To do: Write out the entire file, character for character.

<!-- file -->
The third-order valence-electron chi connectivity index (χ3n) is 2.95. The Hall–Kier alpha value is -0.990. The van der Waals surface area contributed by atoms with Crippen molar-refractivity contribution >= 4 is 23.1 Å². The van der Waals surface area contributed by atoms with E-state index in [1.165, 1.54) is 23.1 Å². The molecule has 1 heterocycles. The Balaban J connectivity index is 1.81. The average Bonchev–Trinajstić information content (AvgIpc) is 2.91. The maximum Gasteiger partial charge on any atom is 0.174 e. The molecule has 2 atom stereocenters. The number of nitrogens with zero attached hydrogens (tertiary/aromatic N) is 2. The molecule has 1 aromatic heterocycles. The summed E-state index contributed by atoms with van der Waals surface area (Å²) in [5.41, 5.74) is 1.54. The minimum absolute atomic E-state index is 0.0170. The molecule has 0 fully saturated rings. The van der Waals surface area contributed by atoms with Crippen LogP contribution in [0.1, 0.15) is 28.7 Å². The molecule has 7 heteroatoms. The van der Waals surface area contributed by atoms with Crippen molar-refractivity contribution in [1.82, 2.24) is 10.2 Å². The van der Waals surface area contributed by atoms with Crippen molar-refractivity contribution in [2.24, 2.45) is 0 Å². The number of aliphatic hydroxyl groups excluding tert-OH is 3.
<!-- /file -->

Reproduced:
The third-order valence-electron chi connectivity index (χ3n) is 2.95. The Hall–Kier alpha value is -0.990. The van der Waals surface area contributed by atoms with Crippen molar-refractivity contribution >= 4 is 23.1 Å². The van der Waals surface area contributed by atoms with E-state index in [1.165, 1.54) is 23.1 Å². The molecule has 1 heterocycles. The Balaban J connectivity index is 1.81. The average Bonchev–Trinajstić information content (AvgIpc) is 2.91. The maximum Gasteiger partial charge on any atom is 0.174 e. The molecule has 2 atom stereocenters. The number of nitrogens with zero attached hydrogens (tertiary/aromatic N) is 2. The molecule has 1 aromatic heterocycles. The summed E-state index contributed by atoms with van der Waals surface area (Å²) in [5.41, 5.74) is 1.54. The minimum absolute atomic E-state index is 0.0170. The molecule has 0 fully saturated rings. The van der Waals surface area contributed by atoms with Crippen LogP contribution in [0.1, 0.15) is 28.7 Å². The molecule has 7 heteroatoms. The van der Waals surface area contributed by atoms with Crippen molar-refractivity contribution in [1.82, 2.24) is 10.2 Å². The van der Waals surface area contributed by atoms with Crippen molar-refractivity contribution in [2.24, 2.45) is 0 Å². The number of aliphatic hydroxyl groups excluding tert-OH is 3.